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  4. Beautiful post, Stephen.

    I never cared for duck hunting. I went a few times with my Dad and Uncles, but didn't like the cold and the wet,

    But pheasant hunting....OH YEAH!

    Out tromping around through the freshly harvested fields, dogs sniffing and scouting, beautiful autumn days and afternoons, big homemade lunches, and yep, that "doctored" coffee!

    And we always got our limit, thanks to my Uncle Don's great dogs.

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    1. Thanks, my friend...I too miss the cornfields. I was an adult when I first stalked the stalks...and the pheasant rise had a way of putting my heart in my throat.

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  5. You almost make me regret skipping hunting season to go sailing this fall.

    . . . almost.

    Next year, god willing.

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    1. Peace is where we find it...be it a full sail or warm shotgun. Thank you, my good friend.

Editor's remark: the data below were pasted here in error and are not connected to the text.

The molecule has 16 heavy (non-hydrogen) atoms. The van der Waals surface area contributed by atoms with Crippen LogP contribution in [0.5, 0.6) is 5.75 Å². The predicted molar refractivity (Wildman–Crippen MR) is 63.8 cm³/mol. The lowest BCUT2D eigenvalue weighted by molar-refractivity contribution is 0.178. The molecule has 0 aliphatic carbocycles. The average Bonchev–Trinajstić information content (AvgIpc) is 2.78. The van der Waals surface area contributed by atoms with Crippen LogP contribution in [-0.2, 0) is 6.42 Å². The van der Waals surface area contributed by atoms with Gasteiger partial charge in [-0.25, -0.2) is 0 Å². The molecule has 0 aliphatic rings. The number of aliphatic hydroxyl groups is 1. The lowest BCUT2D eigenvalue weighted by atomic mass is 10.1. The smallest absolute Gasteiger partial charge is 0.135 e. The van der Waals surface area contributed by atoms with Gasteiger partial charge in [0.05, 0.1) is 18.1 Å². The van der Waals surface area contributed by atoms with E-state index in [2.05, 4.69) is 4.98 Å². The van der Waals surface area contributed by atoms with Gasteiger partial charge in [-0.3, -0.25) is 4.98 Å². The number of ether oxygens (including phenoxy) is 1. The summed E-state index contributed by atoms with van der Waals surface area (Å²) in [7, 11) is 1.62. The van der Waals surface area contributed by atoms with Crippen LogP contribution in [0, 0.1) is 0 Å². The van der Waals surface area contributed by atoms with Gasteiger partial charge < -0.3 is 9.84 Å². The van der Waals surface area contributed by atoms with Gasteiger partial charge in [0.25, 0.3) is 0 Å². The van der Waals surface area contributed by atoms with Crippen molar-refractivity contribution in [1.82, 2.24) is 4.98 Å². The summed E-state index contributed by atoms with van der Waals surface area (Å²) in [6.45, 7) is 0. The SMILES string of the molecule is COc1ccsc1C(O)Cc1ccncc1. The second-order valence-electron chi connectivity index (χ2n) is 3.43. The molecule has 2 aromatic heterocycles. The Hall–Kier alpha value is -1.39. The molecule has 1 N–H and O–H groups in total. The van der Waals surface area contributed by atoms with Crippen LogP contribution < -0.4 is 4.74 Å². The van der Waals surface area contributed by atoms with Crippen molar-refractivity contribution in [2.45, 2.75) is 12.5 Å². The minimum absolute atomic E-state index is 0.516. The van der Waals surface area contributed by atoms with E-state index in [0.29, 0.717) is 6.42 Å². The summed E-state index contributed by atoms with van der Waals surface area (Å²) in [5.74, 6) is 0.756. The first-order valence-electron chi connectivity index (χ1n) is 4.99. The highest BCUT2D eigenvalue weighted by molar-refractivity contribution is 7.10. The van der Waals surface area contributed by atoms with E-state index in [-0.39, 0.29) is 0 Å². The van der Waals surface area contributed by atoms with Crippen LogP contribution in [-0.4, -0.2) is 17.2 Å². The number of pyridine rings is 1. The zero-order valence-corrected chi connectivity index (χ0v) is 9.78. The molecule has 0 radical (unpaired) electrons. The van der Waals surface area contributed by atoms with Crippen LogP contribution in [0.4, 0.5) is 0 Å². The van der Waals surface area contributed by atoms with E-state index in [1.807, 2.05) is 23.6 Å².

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  6. Stephen,

    Now I hate to say it, your post is a Kodak moment in time.

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  7. I think the best part of our lives are behind us.

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    1. Yes, regrettably....but hey, we've moments still. Thank you, my good friend.

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  8. Funny what jogs memories. A scent. A sound. Or even the weather. We tend to remember more of the good stuff as we get older. The bad moments aren't worth dwelling on anymore anyway. Recalling those good times is like wearing an old sweater. Comfortable and savoring it's warmth. Good story, Stephen.

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    1. Thank you, my lovely friend. I slip into my old sweater often of late.

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  9. Great story! Memories like that stick with us forever!!!

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    1. Indeed they do, at least the good memories...thanks, my friend. Are you back among us?